Steps to take when you consider the cloud
Such is the exponential rate of growth in cloud services, and so enthusiastic are vendors of all shapes and sizes to investigate the cost savings and adopt the cloud, that the lines appear blurred as to what actually constitutes a cloud-based service as compared with traditional (outsourcing) models. Everyone from hardware suppliers such as HP and Cisco to traditional managed service providers like CSC now offer some flavour of cloud-like services. Sometimes this simply means the hosting of an application remotely, or in other cases it involves multi-tenanted connectivity platforms, storage facilities and other infrastructure components. Increasingly IT service providers are offering a hybrid service dependant on the clients security requirements and adversity to perceived risk.
Stay under the RADAR or go into the cloud?
One of the key questions arising out of the rapid rise of cloud computing is What is the most cost effective way of managing one’s IT environment? (inhouse; through a traditional managed service provider or by using one of the new breed of cloud-based providers). The answer depends on the services being considered. Some areas such as technical support may be better handled inhouse for immediacy of response, or those applications that require expertise specific to the company’s business. In other areas, like the data centre, it may be deemed that corporate and customer data is too sensitive to relinquish close control – either for reasons of competitive advantage or compliance requirements. In this case server consolidation and virtualisation within the data centre may be the best route to achieve productivity efficiencies.
For smaller organisations that do not have significant inhouse resources, outsourcing the IT infrastructure may be the correct option. For larger corporates there are numerous functions that may benefit from outsourcing, both from a cost and operational efficiency perspective. These can range from offsite document management to Email services and application development. In these and other cases it may be that outsourcing, even on a long-term tie-in, is more cost efficient and timely than making an upfront capital investment in hardware, software and staffing expertise required to launch a new application or service.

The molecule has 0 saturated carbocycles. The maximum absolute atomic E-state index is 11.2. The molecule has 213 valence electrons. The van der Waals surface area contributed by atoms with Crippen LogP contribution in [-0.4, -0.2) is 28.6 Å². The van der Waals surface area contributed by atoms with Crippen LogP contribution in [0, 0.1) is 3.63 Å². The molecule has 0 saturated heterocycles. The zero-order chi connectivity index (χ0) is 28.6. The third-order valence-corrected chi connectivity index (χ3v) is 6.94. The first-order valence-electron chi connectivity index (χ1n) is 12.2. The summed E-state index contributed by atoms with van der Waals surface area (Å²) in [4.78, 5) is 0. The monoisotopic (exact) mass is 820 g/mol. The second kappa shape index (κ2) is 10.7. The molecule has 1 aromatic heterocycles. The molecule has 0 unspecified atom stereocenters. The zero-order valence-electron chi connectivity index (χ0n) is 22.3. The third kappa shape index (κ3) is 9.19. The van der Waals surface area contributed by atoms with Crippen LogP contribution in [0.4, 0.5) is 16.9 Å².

Variable Cost Models
For services which are to be sourced from outside the organisation, the question then is whether to go for a traditional or a cloud-based provider. What is the difference? Given that most service providers now claim some level of cloud offering (even if only on the grounds of using virtualisation software, which in essence, could be said to be cloud-like) the difference is not necessarily clear. Broadly speaking it comes down to cost models. With a traditional service, a high degree of customisation is typically required and few corporates want an ‘off-the-shelf’ solution. The more customisation needed, the greater the investment the supplier must make and consequently the greater the upfront cost and longer time-commitment required of the customer.